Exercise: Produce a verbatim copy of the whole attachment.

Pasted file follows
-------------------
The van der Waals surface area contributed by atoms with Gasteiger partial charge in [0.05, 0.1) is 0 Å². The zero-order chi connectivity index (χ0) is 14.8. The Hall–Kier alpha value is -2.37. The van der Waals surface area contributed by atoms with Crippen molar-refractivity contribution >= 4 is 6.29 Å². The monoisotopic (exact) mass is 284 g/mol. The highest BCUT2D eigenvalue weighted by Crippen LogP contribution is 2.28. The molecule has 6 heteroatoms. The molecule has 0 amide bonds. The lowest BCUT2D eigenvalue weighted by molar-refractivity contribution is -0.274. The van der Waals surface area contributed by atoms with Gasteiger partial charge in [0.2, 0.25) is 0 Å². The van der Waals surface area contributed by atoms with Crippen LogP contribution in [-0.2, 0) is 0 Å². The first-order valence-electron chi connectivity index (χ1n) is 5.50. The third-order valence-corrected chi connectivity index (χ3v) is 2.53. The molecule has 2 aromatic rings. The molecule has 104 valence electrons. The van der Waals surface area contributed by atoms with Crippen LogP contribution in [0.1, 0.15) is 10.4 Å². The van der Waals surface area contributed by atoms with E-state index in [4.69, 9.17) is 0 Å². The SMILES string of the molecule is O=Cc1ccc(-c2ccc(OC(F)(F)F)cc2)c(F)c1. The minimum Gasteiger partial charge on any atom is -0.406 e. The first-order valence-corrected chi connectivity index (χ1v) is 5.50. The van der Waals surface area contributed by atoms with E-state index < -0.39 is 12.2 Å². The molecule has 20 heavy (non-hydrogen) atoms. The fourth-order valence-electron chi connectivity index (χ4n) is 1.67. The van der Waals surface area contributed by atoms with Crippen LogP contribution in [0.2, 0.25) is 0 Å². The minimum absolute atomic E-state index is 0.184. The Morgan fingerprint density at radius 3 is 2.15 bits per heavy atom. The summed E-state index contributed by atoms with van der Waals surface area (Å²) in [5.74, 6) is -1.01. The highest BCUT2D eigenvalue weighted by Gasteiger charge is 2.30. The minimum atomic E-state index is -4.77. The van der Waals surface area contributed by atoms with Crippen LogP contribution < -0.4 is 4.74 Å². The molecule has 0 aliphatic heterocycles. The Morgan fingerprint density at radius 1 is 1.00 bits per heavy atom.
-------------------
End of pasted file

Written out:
The van der Waals surface area contributed by atoms with Gasteiger partial charge in [0.05, 0.1) is 0 Å². The zero-order chi connectivity index (χ0) is 14.8. The Hall–Kier alpha value is -2.37. The van der Waals surface area contributed by atoms with Crippen molar-refractivity contribution >= 4 is 6.29 Å². The monoisotopic (exact) mass is 284 g/mol. The highest BCUT2D eigenvalue weighted by Crippen LogP contribution is 2.28. The molecule has 6 heteroatoms. The molecule has 0 amide bonds. The lowest BCUT2D eigenvalue weighted by molar-refractivity contribution is -0.274. The van der Waals surface area contributed by atoms with Gasteiger partial charge in [0.2, 0.25) is 0 Å². The van der Waals surface area contributed by atoms with Crippen LogP contribution in [-0.2, 0) is 0 Å². The first-order valence-electron chi connectivity index (χ1n) is 5.50. The third-order valence-corrected chi connectivity index (χ3v) is 2.53. The molecule has 2 aromatic rings. The molecule has 104 valence electrons. The van der Waals surface area contributed by atoms with Crippen LogP contribution in [0.1, 0.15) is 10.4 Å². The van der Waals surface area contributed by atoms with E-state index in [4.69, 9.17) is 0 Å². The SMILES string of the molecule is O=Cc1ccc(-c2ccc(OC(F)(F)F)cc2)c(F)c1. The minimum Gasteiger partial charge on any atom is -0.406 e. The first-order valence-corrected chi connectivity index (χ1v) is 5.50. The van der Waals surface area contributed by atoms with E-state index < -0.39 is 12.2 Å². The molecule has 20 heavy (non-hydrogen) atoms. The fourth-order valence-electron chi connectivity index (χ4n) is 1.67. The van der Waals surface area contributed by atoms with Crippen LogP contribution in [0.2, 0.25) is 0 Å². The minimum absolute atomic E-state index is 0.184. The Morgan fingerprint density at radius 3 is 2.15 bits per heavy atom. The summed E-state index contributed by atoms with van der Waals surface area (Å²) in [5.74, 6) is -1.01. The highest BCUT2D eigenvalue weighted by Gasteiger charge is 2.30. The minimum atomic E-state index is -4.77. The van der Waals surface area contributed by atoms with Crippen LogP contribution < -0.4 is 4.74 Å². The molecule has 0 aliphatic heterocycles. The Morgan fingerprint density at radius 1 is 1.00 bits per heavy atom.